J Clin Gastroenterol. 2021 May 24. doi: 10.1097/MCG.0000000000001568. Online ahead of print.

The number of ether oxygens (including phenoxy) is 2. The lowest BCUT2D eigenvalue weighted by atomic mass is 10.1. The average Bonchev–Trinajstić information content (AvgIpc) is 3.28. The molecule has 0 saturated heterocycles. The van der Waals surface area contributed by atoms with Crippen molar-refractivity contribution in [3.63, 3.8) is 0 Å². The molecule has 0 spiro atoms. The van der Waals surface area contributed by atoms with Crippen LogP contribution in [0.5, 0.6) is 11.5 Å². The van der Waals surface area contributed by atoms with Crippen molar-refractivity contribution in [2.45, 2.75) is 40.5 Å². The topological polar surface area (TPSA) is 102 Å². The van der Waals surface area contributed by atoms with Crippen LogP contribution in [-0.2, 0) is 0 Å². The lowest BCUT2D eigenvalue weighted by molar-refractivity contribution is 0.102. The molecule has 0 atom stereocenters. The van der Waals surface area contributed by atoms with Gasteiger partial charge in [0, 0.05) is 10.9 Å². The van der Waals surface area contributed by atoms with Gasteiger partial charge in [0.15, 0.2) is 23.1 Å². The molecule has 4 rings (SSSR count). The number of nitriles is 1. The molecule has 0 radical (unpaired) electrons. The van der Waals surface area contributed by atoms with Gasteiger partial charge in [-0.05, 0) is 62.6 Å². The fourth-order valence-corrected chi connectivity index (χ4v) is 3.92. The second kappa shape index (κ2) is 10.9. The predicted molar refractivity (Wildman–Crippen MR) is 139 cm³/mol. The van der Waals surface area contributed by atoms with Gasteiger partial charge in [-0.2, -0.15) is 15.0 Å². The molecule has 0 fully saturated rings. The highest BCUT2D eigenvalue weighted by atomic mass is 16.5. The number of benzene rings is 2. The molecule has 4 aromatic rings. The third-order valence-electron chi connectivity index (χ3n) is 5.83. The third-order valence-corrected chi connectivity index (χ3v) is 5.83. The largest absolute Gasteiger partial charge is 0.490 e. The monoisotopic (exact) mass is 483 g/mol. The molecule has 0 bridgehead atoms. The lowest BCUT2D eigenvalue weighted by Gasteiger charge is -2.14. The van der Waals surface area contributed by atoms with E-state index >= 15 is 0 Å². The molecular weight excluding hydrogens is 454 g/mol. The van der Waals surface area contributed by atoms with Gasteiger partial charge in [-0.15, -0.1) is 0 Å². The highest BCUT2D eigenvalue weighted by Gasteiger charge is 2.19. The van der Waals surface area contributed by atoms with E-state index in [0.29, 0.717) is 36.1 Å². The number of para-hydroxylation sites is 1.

Acute on chronic liver failure (ACLF) is a unique syndrome that afflicts patients with chronic liver disease and results in high short-term mortality, in the setting of organ system failures. Given this prognosis, there is an urgent need to understand risk factors for this condition, for appropriate medical management of organ failures, and for selection criteria for patients who may benefit from liver transplantation (LT). Although several definitions exist to identify ACLF, all of them are designed to identify patients with uniquely high mortality. Currently, management of severe ACLF relies on best supportive care for specific organ failures. Thromboelastography should guide the evaluation of coagulation pathways and hyperfibrinolysis in ACLF; prophylactic blood product transfusions and thrombopoetin agonists are not recommended. Combination therapy with terlipressin and albumin has been shown to be efficacious in the management of the hepatorenal syndrome but should be administered with caution in patients with ACLF-3. Recent data have characterized the role of beta-blockers and transjugular intrahepatic portosystemic shunt placement in the management of ACLF. Investigational therapies such as extracorporeal liver support and hepatocyte stem cell therapies have shown promise; larger scale studies may better define the subpopulations of patients with ACLF mostly likely to benefit from these evolving therapeutics. Regarding LT in ACLF, data suggest that even patients with 3 or more organ system failures may have a 1-year survival >80%. However, further efforts are needed to understand the predictors of post-LT survival to facilitate LT criteria for this condition.